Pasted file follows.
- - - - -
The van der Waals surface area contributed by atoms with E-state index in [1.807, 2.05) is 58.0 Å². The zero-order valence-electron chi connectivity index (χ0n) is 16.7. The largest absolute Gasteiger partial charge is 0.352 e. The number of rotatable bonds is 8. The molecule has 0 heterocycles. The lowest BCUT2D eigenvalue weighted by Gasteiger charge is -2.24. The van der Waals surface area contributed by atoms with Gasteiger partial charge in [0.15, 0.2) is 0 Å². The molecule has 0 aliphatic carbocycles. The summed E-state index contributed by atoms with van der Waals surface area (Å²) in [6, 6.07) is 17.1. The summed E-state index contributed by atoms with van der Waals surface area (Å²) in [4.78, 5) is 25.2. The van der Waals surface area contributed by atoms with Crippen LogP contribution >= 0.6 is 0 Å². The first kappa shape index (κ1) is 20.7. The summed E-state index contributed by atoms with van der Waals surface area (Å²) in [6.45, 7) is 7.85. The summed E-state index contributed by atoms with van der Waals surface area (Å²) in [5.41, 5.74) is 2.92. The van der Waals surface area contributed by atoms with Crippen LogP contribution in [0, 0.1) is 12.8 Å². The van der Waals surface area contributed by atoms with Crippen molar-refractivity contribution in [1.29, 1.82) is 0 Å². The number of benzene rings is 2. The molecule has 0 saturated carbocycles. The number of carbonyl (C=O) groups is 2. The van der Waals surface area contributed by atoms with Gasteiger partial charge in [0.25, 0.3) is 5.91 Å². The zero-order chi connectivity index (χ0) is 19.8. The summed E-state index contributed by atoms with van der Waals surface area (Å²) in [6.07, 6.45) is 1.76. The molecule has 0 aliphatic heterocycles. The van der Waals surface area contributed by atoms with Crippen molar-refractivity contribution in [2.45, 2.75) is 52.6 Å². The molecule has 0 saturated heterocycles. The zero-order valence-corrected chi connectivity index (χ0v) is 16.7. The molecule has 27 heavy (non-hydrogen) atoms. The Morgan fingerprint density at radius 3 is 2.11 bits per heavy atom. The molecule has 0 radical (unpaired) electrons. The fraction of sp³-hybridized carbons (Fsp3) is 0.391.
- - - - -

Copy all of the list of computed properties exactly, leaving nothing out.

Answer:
The van der Waals surface area contributed by atoms with E-state index in [1.807, 2.05) is 58.0 Å². The zero-order valence-electron chi connectivity index (χ0n) is 16.7. The largest absolute Gasteiger partial charge is 0.352 e. The number of rotatable bonds is 8. The molecule has 0 heterocycles. The lowest BCUT2D eigenvalue weighted by Gasteiger charge is -2.24. The van der Waals surface area contributed by atoms with Gasteiger partial charge in [0.15, 0.2) is 0 Å². The molecule has 0 aliphatic carbocycles. The summed E-state index contributed by atoms with van der Waals surface area (Å²) in [6, 6.07) is 17.1. The summed E-state index contributed by atoms with van der Waals surface area (Å²) in [4.78, 5) is 25.2. The van der Waals surface area contributed by atoms with Crippen LogP contribution >= 0.6 is 0 Å². The first kappa shape index (κ1) is 20.7. The summed E-state index contributed by atoms with van der Waals surface area (Å²) in [6.45, 7) is 7.85. The summed E-state index contributed by atoms with van der Waals surface area (Å²) in [5.41, 5.74) is 2.92. The van der Waals surface area contributed by atoms with Crippen LogP contribution in [0, 0.1) is 12.8 Å². The van der Waals surface area contributed by atoms with Crippen molar-refractivity contribution in [1.29, 1.82) is 0 Å². The number of benzene rings is 2. The molecule has 0 saturated carbocycles. The number of carbonyl (C=O) groups is 2. The van der Waals surface area contributed by atoms with Gasteiger partial charge in [0.25, 0.3) is 5.91 Å². The zero-order chi connectivity index (χ0) is 19.8. The summed E-state index contributed by atoms with van der Waals surface area (Å²) in [6.07, 6.45) is 1.76. The molecule has 0 aliphatic heterocycles. The van der Waals surface area contributed by atoms with Crippen molar-refractivity contribution in [2.45, 2.75) is 52.6 Å². The molecule has 0 saturated heterocycles. The zero-order valence-corrected chi connectivity index (χ0v) is 16.7. The molecule has 27 heavy (non-hydrogen) atoms. The Morgan fingerprint density at radius 3 is 2.11 bits per heavy atom. The molecule has 0 radical (unpaired) electrons. The fraction of sp³-hybridized carbons (Fsp3) is 0.391.